San Francisco Mid-Market Makes a Comeback

When PMI first started looking to purchase office buildings in 2003 in San Francisco, a couple of brokers tried to sell us buildings in San Francisco’s Mid-Market areas.  They said it was going to make a comeback.  Most others said that they had heard that for years.  The area had a large population of homeless people, homeless shelters, and single room occupancy housings.  We were told by all the cognoscenti to stay away.

In 2010, San Francisco boomed with tech tenants.  Super star tenants found it difficult to find very large blocks of space in prime areas like SoMa.  One of our tenants, Twitter, started in 6,000 square feet.  They were a runaway success and started shopping for 150,000 square feet with expansion options for another 150,000 square feet.  Twitter threatened to move out of San Francisco because of a city payroll tax that would tax stock options upon their exercise.  San Francisco Mayor Ed Lee set up Mid Market as a payroll tax-free zone.  Real Estate magnate Shorenstien Properties then purchased a million square foot clunker of a building in Mid Market, planned a creative office renovation, and made Twitter a deal they could not refuse.

Another one of our tenants, Zendesk, moved to Mid Market because we were out of space in our SoMa building.  Zendesk got a great deal and achieved their rent objectives.  Yammer, who is also our tenant, moved into the same building that Twitter did after Kilroy wanted too large a letter of credit as security (Yammer was recently purchased by Microsoft–who knew).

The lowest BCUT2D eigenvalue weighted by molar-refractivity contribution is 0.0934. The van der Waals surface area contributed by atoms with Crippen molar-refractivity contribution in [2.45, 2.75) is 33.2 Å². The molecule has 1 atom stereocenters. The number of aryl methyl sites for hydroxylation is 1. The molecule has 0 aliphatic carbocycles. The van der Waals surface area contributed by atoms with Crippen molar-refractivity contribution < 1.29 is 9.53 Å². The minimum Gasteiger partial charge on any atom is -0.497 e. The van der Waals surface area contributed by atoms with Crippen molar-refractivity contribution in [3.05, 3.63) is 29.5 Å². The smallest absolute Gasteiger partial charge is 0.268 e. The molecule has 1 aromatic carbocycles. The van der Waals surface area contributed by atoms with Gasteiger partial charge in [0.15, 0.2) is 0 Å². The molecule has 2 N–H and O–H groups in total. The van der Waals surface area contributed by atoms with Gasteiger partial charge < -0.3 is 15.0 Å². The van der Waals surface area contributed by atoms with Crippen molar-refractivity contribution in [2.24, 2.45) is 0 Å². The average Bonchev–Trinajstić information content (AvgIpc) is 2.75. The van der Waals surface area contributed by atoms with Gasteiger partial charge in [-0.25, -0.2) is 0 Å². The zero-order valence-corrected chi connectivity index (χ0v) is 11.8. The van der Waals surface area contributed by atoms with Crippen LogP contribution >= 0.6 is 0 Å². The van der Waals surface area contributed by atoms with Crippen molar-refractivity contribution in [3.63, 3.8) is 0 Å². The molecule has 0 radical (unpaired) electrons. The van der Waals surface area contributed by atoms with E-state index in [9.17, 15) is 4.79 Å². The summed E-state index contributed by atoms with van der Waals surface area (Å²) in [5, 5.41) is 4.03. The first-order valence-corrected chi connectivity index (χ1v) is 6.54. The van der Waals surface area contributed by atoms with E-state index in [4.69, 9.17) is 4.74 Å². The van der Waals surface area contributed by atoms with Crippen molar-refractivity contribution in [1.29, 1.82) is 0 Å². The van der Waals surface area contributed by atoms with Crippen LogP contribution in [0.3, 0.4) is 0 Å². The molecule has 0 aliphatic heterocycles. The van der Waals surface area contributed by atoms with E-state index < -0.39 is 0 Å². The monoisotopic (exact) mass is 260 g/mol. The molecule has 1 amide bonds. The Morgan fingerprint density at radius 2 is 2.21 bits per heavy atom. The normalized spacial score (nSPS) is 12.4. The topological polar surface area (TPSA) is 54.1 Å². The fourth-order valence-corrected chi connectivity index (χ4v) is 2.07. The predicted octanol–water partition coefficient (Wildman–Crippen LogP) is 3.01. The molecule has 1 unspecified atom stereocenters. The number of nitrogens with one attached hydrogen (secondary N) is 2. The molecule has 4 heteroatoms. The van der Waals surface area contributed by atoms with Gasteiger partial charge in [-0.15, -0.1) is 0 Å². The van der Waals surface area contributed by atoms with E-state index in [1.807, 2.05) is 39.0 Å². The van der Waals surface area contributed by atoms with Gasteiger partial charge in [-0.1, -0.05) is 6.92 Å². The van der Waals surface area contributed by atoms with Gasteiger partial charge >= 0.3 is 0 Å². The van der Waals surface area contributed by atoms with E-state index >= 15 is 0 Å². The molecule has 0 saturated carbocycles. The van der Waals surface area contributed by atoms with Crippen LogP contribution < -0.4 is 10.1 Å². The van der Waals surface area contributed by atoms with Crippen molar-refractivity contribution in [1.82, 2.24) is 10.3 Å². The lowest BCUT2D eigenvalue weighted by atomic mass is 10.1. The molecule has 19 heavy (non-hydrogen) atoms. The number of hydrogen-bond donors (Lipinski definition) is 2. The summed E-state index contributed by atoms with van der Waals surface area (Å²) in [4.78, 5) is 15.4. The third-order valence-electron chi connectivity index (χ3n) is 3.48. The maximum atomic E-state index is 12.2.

So why is it that Mid-Market succeeded this time?  Primarily it is because Twitter became a magnet that attracted other tech tenants.  Mayor Lee and Shorenstien Properties offered Twitter such a fantastic deal they would have been crazy not to accept it.  This was done during a market where creative space was running low because tech business was booming.

In the New Geography of Jobs, Berkeley professor of economics Enrico Moretti comments that super star companies attract other super stars and even “wanna-be” companies like a magnet.  Indeed, he attributes the success of Seattle in tech to the fact that Bill Gates decided to relocate there to scale Microsoft.  In San Francisco, Twitter was the super star and it attracted other companies, like Yammer, among others.  The payroll tax-free zone and a landlord willing to give a cost leader to attract a super star helped.

Here is an article from Reuben and Junius expanding more on the rebirth of Mid-Market.

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